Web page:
find out! We are looking for
parents with babies between
one and 14 months of age to
participate in language development studies. If you are interested in bringing your baby
for a one-hour visit, please call
Dr. Janet Werker's Infant Studies Centre, Department of Psychology, UBC, 822-6408 (ask
for Nancy).
The Anxiety Disorders Unit
At Vancouver Hospital on the
UBC campus is about to begin a
major treatment study for obsessive compulsive disorder. Free
psychological treatment is provided. For further information,
please call 822-1788.
Technical Writing and
Speaking Series
Making Effective Oral Presentations. June 24-28. Designed to
assist graduate students in engineering in preparation of their
oral defences and theses and
presentation of papers to professional bodies. Individual
video taping is provided, with
your blank tape. Donna Shultz,
CEME 1212, 4-6pm. $90. Call
822-3347.
UBCREPORTS
CALENDAR POLICY AND DEADLINES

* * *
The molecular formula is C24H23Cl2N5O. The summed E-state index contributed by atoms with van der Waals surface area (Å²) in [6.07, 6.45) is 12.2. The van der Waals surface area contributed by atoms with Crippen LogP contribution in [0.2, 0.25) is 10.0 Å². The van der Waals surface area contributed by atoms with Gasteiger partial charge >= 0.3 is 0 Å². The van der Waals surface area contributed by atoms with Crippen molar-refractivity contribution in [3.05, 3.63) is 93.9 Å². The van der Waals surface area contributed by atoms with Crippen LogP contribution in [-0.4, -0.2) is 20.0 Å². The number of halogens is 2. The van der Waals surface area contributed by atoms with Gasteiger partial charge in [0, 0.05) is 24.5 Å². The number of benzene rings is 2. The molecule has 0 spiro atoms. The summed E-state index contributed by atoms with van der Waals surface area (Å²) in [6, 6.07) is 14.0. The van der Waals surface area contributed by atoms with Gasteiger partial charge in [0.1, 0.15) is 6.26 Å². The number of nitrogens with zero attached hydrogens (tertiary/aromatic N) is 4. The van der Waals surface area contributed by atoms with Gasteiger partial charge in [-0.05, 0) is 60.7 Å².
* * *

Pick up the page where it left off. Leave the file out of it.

The UBC Reports Calendar lists university-related or
university-sponsored events on carnpt# and off campus within the Lower Mainland.
Calendar items must be submitted on forms available from the UBC Public Affairs Office, 310 - 6251 Cecil
Green Park Road, Vancouver B.C., V6T 1Z1. Phone:
822-3131. Fax: 822-2684. Please limit to 35 words.
Submissions for the Calendar's Notices section may be
limited due to space.
Deadline for the July 11 issue of UBC Reports —
which covers the period July 14 to August 17—is noon,,
July 2. UBC Reports   June 13, 1996 5
THE UNIVERSITY OF BRITISH COLUMBIA
POLICY #3 — DISCRIMINATION AND HARASSMENT
Draft Revision
THE UNIVERSITY OF BRITISH COLUMBIA
June 13, 1996
Dear Colleagues,
Following extensive consultation, Associate Vice-president Sharon Kahn and
Vice-provost Libby Nason have drafted revisions to the University's Policy on
Discrimination and Harassment. The entire policy with revisions is printed here
for your review.
Key points in the revision
• In keeping with its original design, the revision narrows coverage under this
policy to discrimination and harassment on grounds protected by the B. C.
Human Rights Act.